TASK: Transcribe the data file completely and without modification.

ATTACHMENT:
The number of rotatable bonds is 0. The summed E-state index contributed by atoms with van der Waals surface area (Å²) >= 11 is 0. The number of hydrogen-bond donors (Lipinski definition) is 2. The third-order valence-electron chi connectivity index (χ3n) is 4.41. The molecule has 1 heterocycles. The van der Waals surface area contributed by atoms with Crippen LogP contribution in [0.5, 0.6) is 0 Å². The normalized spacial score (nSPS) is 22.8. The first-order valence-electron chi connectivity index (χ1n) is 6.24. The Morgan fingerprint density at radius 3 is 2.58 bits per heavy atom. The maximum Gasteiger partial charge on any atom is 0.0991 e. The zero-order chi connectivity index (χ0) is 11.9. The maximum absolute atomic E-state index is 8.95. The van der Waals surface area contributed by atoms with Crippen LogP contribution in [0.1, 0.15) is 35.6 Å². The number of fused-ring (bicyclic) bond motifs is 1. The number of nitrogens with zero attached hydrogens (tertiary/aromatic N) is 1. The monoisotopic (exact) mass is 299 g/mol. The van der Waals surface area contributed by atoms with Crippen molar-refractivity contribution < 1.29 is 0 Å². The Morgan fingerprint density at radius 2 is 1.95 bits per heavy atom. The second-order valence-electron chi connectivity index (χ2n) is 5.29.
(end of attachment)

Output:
The number of rotatable bonds is 0. The summed E-state index contributed by atoms with van der Waals surface area (Å²) >= 11 is 0. The number of hydrogen-bond donors (Lipinski definition) is 2. The third-order valence-electron chi connectivity index (χ3n) is 4.41. The molecule has 1 heterocycles. The van der Waals surface area contributed by atoms with Crippen LogP contribution in [0.5, 0.6) is 0 Å². The normalized spacial score (nSPS) is 22.8. The first-order valence-electron chi connectivity index (χ1n) is 6.24. The Morgan fingerprint density at radius 3 is 2.58 bits per heavy atom. The maximum Gasteiger partial charge on any atom is 0.0991 e. The zero-order chi connectivity index (χ0) is 11.9. The maximum absolute atomic E-state index is 8.95. The van der Waals surface area contributed by atoms with Crippen LogP contribution in [0.1, 0.15) is 35.6 Å². The number of fused-ring (bicyclic) bond motifs is 1. The number of nitrogens with zero attached hydrogens (tertiary/aromatic N) is 1. The monoisotopic (exact) mass is 299 g/mol. The van der Waals surface area contributed by atoms with Crippen molar-refractivity contribution < 1.29 is 0 Å². The Morgan fingerprint density at radius 2 is 1.95 bits per heavy atom. The second-order valence-electron chi connectivity index (χ2n) is 5.29.